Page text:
fyi..aj wright // ajwright@...
Sent: Saturday, November 29, 2003 1:50 AM
To: ANB bioday mailing list
Subject: ANB - Bio of the Day
American National Biography Online
Thach, Charles Coleman (15 Mar. 1860-2 Oct. 1921), educator,
was born in Athens, Alabama, the son of Robert Henry Thach, an
attorney, and Eliza Lockhart Coleman. He enrolled at the Alabama
Agricultural and Mechanical College at Auburn in 1873, graduating
with a bachelor of engineering in 1877. In 1885 Thach married
Ellen Stanford Smith in Auburn; their marriage produced five children.
Thach taught for one year at O. J. Ferrell's private academy
at Hopkinsville, Kentucky, then returned to the Agricultural
and Mechanical College as an assistant professor in the preparatory
department in 1878. The following year he was appointed principal
of the department. Thach left Auburn in 1880-1881 to study economics
at Johns Hopkins University in Baltimore, Maryland. In 1881-1882
he held a professorship in modern languages at Austin College
in Austin, Texas. The Agricultural and Mechanical College in
Auburn offered Thach a competitive position for 1882-1883, and
he returned to Alabama, where he worked for the remainder of his career.
Thach's professorial titles reflect both his changing interests
and reforms in American education. In 1887-1888 Thach was named
professor of English, professor of Latin, recording secretary,
and librarian, and for the first time, he taught political economy.
One of Thach's major contributions to education was the founding
of an economics department at the Agricultural and Mechanical
College. He became the college's first professor of political
economy (and English) in 1892-1893. In 1899 the Alabama state
legislature changed the name of the college at Auburn to the
Alabama Polytechnic Institute (API); in 1960 its official title
was once again changed to reflect popular usage, and Auburn University
Thach, named president of the college in 1902, directed the
modernization of API. He set the stage for the large-scale fundraising
that would build the school into a nationally recognized institution
of higher education. In 1905 he wrote to Andrew Carnegie requesting
funds to build a freestanding library at Auburn. A founding member
of the Alabama Library Association, Thach took particular pride
in API's book holdings. He wrote to Carnegie, "I can say without
exaggeration that [our library] is regarded . . . as one of the
very best in the South." Auburn's Carnegie Library served the
college from 1909 to 1963, and the building continues in service
for administrative offices. The University of Alabama awarded
Thach an honorary doctorate in 1904; the same year he became
API's first member of the American Economic Association. In 1908-1909
the API catalog assumed its modern form, and structural colleges
were established: academic, engineering and mines, and agricultural
science. Political economy was retitled economics in 1915, and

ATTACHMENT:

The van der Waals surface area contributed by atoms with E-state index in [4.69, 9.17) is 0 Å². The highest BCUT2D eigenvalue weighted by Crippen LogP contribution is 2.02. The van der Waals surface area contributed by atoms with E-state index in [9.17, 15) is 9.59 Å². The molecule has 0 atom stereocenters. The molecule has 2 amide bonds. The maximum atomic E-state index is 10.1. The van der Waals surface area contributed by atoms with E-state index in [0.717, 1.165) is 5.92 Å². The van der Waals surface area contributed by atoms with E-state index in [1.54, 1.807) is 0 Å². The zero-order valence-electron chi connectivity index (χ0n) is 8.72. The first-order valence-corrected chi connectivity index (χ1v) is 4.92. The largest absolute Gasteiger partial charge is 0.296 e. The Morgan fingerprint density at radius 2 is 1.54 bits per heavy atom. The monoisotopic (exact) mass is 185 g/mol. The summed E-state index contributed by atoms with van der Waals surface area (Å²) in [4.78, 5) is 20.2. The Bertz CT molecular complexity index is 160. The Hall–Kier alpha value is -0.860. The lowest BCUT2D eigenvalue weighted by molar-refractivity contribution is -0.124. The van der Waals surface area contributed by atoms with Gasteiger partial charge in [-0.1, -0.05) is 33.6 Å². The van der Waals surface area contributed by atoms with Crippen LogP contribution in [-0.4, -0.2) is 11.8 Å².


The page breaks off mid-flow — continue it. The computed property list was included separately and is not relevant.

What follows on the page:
Thach continued to teach in his capacity as professor of psychology
Thach became president emeritus in December 1919 and died in
Dalton, Georgia, two years later. His career was a watershed
for API. He was the first alumnus to attain the presidency and
the last president to be an integral member of the faculty. Thach
inherited a nineteenth-century college, he bequeathed a nascent
twentieth-century university. He reorganized and directed the
college and founded the department of economics.
The papers of Charles Coleman Thach are housed in the Presidential
Collection, Department of Archives, Ralph Brown Draughon Library,
Auburn University. The papers, which can be accessed with special
permission from the president's office, include personal and
professional correspondence. Thach's history of API to 1888 is
in Alfred M. Bond, Northern Alabama, Historical and Biographical
(1888). The role Thach played in the creation of Auburn's economics
department is set out in David O. Whitten and Bess E. Whitten,
A History of Economics and Business at Auburn University (1992).
David O. Whitten
Back to the top
David O. Whitten. "Thach, Charles Coleman";
American National Biography Online Feb. 2000.
Copyright (c) 2000 American Council of Learned Societies. Published
by Oxford University Press. All rights reserved.
Note: This email has been sent in plain text format so that it may be
read with the standard ASCII character set. Special characters and
formatting have been normalized.
Permission is granted to make and distribute verbatim copies of the
American National Biography of the Day and Sample Biographies provided
that the following statement is preserved on all copies:
From American National Biography, published by Oxford University
Press, Inc., copyright 2000 American Council of Learned Societies.
Further information is available at http://www.anb.org
American National Biography articles may not be published commercially
(in print or electronic form), edited, reproduced or otherwise altered
without the written permission of Oxford University Press which acts as
an agent in these matters for the copyright holder, the American Council
of Learned Societies. Contact: Permissions Department, Oxford University
Press, 198 Madison Avenue, New York, NY 10016; fax: 212-726-6444.
To unsubscribe please send an email message (from the account that you wish
to unsubscribe) to biod-request@...
and include the word "remove" in
the subject line.